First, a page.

Tag Archives: OddBox

Chronically Ill And Facing Eviction During A Pandemic

5e7d1abeb18a9b000a3f55ba-eight.jpgPresley Wilson and her four-year-old son, Raiden, outside of her mobile home in Pomona’s California Trailer Grove. (Presley Wilson)

Presley Wilson is a single mom of a four year-old, who lives in a travel trailer in Pomona. “It’s 26 feet, and with two people and two dogs. And so it’s packed,” she told me by phone earlier this week.

Wilson drives for Lyft as her main source of income. Her bank account rises and falls with her ability to drive — something she said she lost when the coronavirus arrived in California.

That’s because Wilson is chronically ill, with two syndromes affecting her blood circulation. They can also exacerbate other illnesses:“It’s dangerous for me to get sick because I get super, super sick,” she said.

She stopped driving in February, worried that picking up passengers at LAX might expose her to COVID-19.

No income meant she didn’t have rent for March. And so, on March 17, the “three day notice to pay rent or quit” arrived at Wilson’s door. It detailed the hole Wilson found herself in — she owned $625 in rent for this month, along with another $132.47 in electricity, water, sewer and trash bills.

Management at her trailer park — it’s called California Trailer Grove, although it’s mostly treeless — also slipped her a letter saying she owed a $50 late fee.

5e7d1961d474fb0008bed7d0-eight.jpgWilson’s three day notice to pay or quit.

“It’s pretty damn scary, especially when you have a kid,” Wilson said.

Normally, she’d get help from a county program called Emergency Assistance to Prevent Eviction, which helps families on CalWORKs pay rent and utilities.

But the Department of Public Social Services had closed its offices the day before, and Wilson said she wasn’t able to reach anyone there.

And so she found herself self-isolating in her trailer, facing eviction during a pandemic, as a chronically ill person.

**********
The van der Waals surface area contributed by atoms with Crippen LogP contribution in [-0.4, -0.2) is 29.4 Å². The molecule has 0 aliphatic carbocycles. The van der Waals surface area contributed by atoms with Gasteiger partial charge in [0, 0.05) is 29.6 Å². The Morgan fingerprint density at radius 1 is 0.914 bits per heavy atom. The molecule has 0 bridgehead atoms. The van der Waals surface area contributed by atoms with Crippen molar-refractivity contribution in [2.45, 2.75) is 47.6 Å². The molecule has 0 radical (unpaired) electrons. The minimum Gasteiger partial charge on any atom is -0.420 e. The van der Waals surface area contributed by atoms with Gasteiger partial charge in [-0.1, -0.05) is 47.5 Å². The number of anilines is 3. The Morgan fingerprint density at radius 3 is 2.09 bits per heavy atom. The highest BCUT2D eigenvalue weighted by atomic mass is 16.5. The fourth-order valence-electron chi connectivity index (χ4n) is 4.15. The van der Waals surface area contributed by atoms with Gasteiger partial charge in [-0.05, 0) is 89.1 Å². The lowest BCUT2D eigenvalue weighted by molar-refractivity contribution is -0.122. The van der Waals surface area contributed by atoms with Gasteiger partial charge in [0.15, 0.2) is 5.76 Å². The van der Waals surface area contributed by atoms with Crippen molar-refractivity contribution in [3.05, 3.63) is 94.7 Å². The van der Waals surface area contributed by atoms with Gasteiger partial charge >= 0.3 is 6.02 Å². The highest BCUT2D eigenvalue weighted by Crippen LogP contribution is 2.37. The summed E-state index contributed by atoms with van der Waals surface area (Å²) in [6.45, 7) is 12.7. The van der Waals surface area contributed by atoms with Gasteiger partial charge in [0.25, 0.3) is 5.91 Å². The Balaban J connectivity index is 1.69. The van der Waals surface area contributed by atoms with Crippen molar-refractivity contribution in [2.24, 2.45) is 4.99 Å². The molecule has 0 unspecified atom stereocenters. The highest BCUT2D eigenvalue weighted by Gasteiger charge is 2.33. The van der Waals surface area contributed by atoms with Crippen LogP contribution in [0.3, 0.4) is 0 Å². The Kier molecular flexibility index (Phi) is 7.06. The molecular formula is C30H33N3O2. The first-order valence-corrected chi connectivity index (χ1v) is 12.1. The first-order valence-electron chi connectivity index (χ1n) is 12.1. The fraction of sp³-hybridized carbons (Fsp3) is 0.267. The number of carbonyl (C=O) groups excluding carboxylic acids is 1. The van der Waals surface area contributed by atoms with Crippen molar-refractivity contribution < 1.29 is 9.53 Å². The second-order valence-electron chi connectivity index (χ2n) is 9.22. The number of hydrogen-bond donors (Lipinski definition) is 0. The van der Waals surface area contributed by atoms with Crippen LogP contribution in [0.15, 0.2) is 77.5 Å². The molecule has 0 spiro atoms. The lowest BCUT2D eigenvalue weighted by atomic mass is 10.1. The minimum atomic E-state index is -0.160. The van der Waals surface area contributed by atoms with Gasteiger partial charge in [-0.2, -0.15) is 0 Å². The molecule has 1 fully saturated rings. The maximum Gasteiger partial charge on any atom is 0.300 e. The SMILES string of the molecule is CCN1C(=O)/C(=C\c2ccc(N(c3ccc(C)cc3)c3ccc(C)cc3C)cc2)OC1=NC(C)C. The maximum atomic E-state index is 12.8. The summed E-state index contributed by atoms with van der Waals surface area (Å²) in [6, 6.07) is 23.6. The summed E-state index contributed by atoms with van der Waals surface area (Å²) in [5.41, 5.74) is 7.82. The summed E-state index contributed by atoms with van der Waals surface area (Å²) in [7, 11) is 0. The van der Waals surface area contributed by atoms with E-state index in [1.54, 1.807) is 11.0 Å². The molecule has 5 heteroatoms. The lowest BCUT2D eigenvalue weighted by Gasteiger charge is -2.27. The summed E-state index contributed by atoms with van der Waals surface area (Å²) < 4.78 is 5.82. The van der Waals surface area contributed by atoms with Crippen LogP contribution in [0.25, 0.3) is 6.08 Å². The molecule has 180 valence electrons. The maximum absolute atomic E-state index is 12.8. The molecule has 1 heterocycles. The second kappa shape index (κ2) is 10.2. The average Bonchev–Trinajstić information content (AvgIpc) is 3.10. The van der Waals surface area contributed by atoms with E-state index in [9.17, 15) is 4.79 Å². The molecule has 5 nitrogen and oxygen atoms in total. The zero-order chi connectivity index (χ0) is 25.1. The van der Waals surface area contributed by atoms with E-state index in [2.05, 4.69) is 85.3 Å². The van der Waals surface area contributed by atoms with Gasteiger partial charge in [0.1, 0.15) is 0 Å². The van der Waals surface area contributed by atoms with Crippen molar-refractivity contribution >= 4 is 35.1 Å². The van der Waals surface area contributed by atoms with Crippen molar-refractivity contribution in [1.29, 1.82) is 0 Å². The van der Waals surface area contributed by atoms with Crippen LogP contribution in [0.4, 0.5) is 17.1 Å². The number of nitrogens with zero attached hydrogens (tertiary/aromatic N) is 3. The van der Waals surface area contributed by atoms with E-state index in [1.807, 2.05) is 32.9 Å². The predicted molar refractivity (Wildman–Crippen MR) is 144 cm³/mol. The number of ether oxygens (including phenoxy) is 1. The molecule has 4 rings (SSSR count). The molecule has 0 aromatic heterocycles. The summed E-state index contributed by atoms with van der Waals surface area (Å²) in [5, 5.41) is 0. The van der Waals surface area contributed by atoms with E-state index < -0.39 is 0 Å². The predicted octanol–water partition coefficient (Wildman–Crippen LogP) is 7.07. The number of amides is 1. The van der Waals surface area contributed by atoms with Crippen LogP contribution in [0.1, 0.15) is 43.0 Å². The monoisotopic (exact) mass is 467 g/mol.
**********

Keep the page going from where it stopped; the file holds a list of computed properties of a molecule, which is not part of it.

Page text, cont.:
“At this point, I’m just waiting on the federal government and hoping,” Wilson said. “I mean, there’s millions of us in this state alone that are not going to be able to pay our rent.”

She said she was hoping to avoid homelessness; her next destination would be her car.


The plight of renters like Wilson has been on the mind of policymakers across California and the nation as the coronavirus pandemic has taken hold. With the economy grinding to a halt, unemployment claims are surging, and many tenants will not have the money to make rent on April 1.

Several measures could give renters a temporary break — but the fast-changing environment is also causing confusion.

On March 16, Governor Gavin Newsom issued an order that authorized local governments to halt evictions. But the order simply allowed cities and counties to impose eviction moratoriums, and didn’t itself stop evictions anywhere.

Before the governor’s action, Los Angeles Mayor Eric Garcetti had issued an eviction moratorium in the city of L.A. for residential tenants “able to show an inability to pay rent due to circumstances related to the COVID-19 pandemic.” That meant that some other types of evictions, including for breaking the terms of a lease, could continue. Garcetti later followed up with moratoriums on commercial and Ellis Act evictions.